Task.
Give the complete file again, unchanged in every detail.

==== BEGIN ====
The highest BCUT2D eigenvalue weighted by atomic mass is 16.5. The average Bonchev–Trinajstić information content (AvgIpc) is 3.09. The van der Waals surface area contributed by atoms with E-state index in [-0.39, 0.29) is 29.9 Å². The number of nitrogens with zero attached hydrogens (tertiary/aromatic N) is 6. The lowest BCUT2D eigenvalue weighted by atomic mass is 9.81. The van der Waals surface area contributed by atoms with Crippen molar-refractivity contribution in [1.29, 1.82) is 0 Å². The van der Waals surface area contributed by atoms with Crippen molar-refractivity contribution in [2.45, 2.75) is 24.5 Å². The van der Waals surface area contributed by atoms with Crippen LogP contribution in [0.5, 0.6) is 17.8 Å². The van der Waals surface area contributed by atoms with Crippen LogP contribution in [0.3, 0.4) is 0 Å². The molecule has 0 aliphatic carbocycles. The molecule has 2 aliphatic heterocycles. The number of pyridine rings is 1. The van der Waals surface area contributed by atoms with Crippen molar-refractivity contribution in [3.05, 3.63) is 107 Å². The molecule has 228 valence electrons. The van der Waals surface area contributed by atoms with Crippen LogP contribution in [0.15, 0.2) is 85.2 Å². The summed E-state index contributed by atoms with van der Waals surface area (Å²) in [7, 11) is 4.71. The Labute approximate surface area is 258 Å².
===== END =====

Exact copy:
The highest BCUT2D eigenvalue weighted by atomic mass is 16.5. The average Bonchev–Trinajstić information content (AvgIpc) is 3.09. The van der Waals surface area contributed by atoms with E-state index in [-0.39, 0.29) is 29.9 Å². The number of nitrogens with zero attached hydrogens (tertiary/aromatic N) is 6. The lowest BCUT2D eigenvalue weighted by atomic mass is 9.81. The van der Waals surface area contributed by atoms with Crippen molar-refractivity contribution in [1.29, 1.82) is 0 Å². The van der Waals surface area contributed by atoms with Crippen molar-refractivity contribution in [2.45, 2.75) is 24.5 Å². The van der Waals surface area contributed by atoms with Crippen LogP contribution in [0.5, 0.6) is 17.8 Å². The van der Waals surface area contributed by atoms with Crippen LogP contribution in [0.3, 0.4) is 0 Å². The molecule has 0 aliphatic carbocycles. The molecule has 2 aliphatic heterocycles. The number of pyridine rings is 1. The van der Waals surface area contributed by atoms with Crippen molar-refractivity contribution in [3.05, 3.63) is 107 Å². The molecule has 228 valence electrons. The van der Waals surface area contributed by atoms with Crippen LogP contribution in [0.15, 0.2) is 85.2 Å². The summed E-state index contributed by atoms with van der Waals surface area (Å²) in [7, 11) is 4.71. The Labute approximate surface area is 258 Å².